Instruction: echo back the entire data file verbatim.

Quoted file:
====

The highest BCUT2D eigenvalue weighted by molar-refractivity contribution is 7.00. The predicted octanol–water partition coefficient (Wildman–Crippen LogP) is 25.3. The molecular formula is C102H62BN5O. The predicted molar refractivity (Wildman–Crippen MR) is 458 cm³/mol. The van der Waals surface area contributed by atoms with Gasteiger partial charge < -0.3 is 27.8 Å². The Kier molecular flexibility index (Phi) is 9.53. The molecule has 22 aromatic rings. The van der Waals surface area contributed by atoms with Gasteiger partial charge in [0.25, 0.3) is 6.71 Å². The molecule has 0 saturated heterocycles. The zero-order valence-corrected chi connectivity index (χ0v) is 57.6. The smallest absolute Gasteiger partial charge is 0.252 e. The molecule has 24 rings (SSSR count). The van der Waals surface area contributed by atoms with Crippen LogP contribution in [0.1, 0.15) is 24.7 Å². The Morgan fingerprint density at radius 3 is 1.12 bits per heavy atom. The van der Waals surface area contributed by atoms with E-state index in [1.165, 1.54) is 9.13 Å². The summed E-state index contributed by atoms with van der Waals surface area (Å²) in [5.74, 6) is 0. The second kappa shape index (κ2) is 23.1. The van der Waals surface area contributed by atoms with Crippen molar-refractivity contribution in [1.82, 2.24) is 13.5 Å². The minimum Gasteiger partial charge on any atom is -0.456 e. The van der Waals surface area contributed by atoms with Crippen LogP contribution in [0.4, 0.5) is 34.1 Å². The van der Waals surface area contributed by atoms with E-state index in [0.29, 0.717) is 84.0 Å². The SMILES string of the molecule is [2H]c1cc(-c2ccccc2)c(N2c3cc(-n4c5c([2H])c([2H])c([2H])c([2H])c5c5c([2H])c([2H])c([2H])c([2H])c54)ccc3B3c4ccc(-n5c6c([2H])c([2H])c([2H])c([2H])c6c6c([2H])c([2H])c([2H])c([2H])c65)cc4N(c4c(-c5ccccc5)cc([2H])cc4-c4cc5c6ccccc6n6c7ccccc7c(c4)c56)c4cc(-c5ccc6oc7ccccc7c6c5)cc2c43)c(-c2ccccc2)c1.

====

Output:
The highest BCUT2D eigenvalue weighted by molar-refractivity contribution is 7.00. The predicted octanol–water partition coefficient (Wildman–Crippen LogP) is 25.3. The molecular formula is C102H62BN5O. The predicted molar refractivity (Wildman–Crippen MR) is 458 cm³/mol. The van der Waals surface area contributed by atoms with Gasteiger partial charge < -0.3 is 27.8 Å². The Kier molecular flexibility index (Phi) is 9.53. The molecule has 22 aromatic rings. The van der Waals surface area contributed by atoms with Gasteiger partial charge in [0.25, 0.3) is 6.71 Å². The molecule has 0 saturated heterocycles. The zero-order valence-corrected chi connectivity index (χ0v) is 57.6. The smallest absolute Gasteiger partial charge is 0.252 e. The molecule has 24 rings (SSSR count). The van der Waals surface area contributed by atoms with Crippen LogP contribution in [0.1, 0.15) is 24.7 Å². The Morgan fingerprint density at radius 3 is 1.12 bits per heavy atom. The van der Waals surface area contributed by atoms with E-state index in [1.165, 1.54) is 9.13 Å². The summed E-state index contributed by atoms with van der Waals surface area (Å²) in [5.74, 6) is 0. The second kappa shape index (κ2) is 23.1. The van der Waals surface area contributed by atoms with Crippen molar-refractivity contribution in [1.82, 2.24) is 13.5 Å². The minimum Gasteiger partial charge on any atom is -0.456 e. The van der Waals surface area contributed by atoms with Crippen LogP contribution in [0.4, 0.5) is 34.1 Å². The van der Waals surface area contributed by atoms with E-state index in [0.29, 0.717) is 84.0 Å². The SMILES string of the molecule is [2H]c1cc(-c2ccccc2)c(N2c3cc(-n4c5c([2H])c([2H])c([2H])c([2H])c5c5c([2H])c([2H])c([2H])c([2H])c54)ccc3B3c4ccc(-n5c6c([2H])c([2H])c([2H])c([2H])c6c6c([2H])c([2H])c([2H])c([2H])c65)cc4N(c4c(-c5ccccc5)cc([2H])cc4-c4cc5c6ccccc6n6c7ccccc7c(c4)c56)c4cc(-c5ccc6oc7ccccc7c6c5)cc2c43)c(-c2ccccc2)c1.